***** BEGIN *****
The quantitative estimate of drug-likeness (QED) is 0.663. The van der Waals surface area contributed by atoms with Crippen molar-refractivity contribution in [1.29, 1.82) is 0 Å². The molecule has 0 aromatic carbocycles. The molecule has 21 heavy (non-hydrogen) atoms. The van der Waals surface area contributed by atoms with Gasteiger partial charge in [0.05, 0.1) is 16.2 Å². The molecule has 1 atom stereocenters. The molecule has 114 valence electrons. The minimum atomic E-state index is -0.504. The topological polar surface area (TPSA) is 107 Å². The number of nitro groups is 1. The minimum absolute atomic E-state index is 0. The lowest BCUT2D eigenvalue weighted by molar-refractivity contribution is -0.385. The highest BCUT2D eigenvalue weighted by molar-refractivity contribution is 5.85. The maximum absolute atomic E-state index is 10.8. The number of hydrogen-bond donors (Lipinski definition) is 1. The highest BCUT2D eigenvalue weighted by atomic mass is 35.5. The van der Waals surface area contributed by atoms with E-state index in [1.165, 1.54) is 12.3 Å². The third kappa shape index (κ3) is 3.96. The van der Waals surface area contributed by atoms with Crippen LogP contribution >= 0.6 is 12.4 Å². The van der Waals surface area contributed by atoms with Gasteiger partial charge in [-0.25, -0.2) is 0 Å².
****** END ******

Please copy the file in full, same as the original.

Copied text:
The quantitative estimate of drug-likeness (QED) is 0.663. The van der Waals surface area contributed by atoms with Crippen molar-refractivity contribution in [1.29, 1.82) is 0 Å². The molecule has 0 aromatic carbocycles. The molecule has 21 heavy (non-hydrogen) atoms. The van der Waals surface area contributed by atoms with Gasteiger partial charge in [0.05, 0.1) is 16.2 Å². The molecule has 1 atom stereocenters. The molecule has 114 valence electrons. The minimum atomic E-state index is -0.504. The topological polar surface area (TPSA) is 107 Å². The number of nitro groups is 1. The minimum absolute atomic E-state index is 0. The lowest BCUT2D eigenvalue weighted by molar-refractivity contribution is -0.385. The highest BCUT2D eigenvalue weighted by molar-refractivity contribution is 5.85. The maximum absolute atomic E-state index is 10.8. The number of hydrogen-bond donors (Lipinski definition) is 1. The highest BCUT2D eigenvalue weighted by atomic mass is 35.5. The van der Waals surface area contributed by atoms with E-state index in [1.165, 1.54) is 12.3 Å². The third kappa shape index (κ3) is 3.96. The van der Waals surface area contributed by atoms with Crippen LogP contribution >= 0.6 is 12.4 Å². The van der Waals surface area contributed by atoms with Gasteiger partial charge in [-0.25, -0.2) is 0 Å².